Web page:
The asteroid was discovered by famed Crimea-based astronomer and astrophotographer Gennadiy Borisov, the same man who in 2018 found the first interstellar comet, which now bears his name, Borisov.
Green comet zooming our way, last visited 50,000 years ago
A comet is streaking back our way after 50,000 years.
The dirty snowball last visited during Neanderthal times, according to NASA. It will come within 26 million miles (42 million kilometers) of Earth Wednesday before speeding away again, unlikely to return for millions of years.
So do look up, contrary to the title of the killer-comet movie “Don’t Look Up.”
Discovered less than a year ago, this harmless green comet already is visible in the northern night sky with binoculars and small telescopes, and possibly the naked eye in the darkest corners of the Northern Hemisphere. It’s expected to brighten as it draws closer and rises higher over the horizon through the end of January, best seen in the predawn hours. By Feb. 10, it will be near Mars, a good landmark.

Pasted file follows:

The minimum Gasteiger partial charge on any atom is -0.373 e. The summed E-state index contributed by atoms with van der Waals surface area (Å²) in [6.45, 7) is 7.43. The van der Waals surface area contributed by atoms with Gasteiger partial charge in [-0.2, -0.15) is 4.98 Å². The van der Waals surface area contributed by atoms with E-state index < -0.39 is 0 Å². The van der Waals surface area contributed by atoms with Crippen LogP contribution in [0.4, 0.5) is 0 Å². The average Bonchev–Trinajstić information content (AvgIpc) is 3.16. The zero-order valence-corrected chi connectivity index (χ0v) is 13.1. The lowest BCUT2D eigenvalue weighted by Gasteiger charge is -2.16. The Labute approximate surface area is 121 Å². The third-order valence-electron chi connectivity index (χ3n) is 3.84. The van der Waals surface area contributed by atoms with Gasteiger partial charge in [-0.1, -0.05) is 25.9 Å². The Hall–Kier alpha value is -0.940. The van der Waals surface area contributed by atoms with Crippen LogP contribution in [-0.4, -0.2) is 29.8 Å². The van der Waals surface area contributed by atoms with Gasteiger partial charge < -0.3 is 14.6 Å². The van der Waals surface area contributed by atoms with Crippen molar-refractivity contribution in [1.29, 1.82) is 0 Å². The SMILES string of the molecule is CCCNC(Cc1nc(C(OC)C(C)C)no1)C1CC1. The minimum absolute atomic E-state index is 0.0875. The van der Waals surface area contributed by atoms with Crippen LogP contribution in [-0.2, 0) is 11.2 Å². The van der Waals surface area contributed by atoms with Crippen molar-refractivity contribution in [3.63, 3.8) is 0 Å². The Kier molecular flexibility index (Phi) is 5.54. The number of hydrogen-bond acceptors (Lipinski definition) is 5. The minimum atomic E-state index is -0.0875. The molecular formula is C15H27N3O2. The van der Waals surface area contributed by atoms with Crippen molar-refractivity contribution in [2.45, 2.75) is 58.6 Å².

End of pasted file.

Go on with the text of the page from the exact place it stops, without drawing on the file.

Skygazers in the Southern Hemisphere will have to wait until next month for a glimpse.
While plenty of comets have graced the sky over the past year, “this one seems probably a little bit bigger and therefore a little bit brighter and it’s coming a little bit closer to the Earth’s orbit,” said NASA’s comet and asteroid-tracking guru, Paul Chodas.
Green from all the carbon in the gas cloud, or coma, surrounding the nucleus, this long-period comet was discovered last March by astronomers using the Zwicky Transient Facility, a wide field camera at Caltech’s Palomar Observatory. That explains its official, cumbersome name: comet C/2022 E3 (ZTF).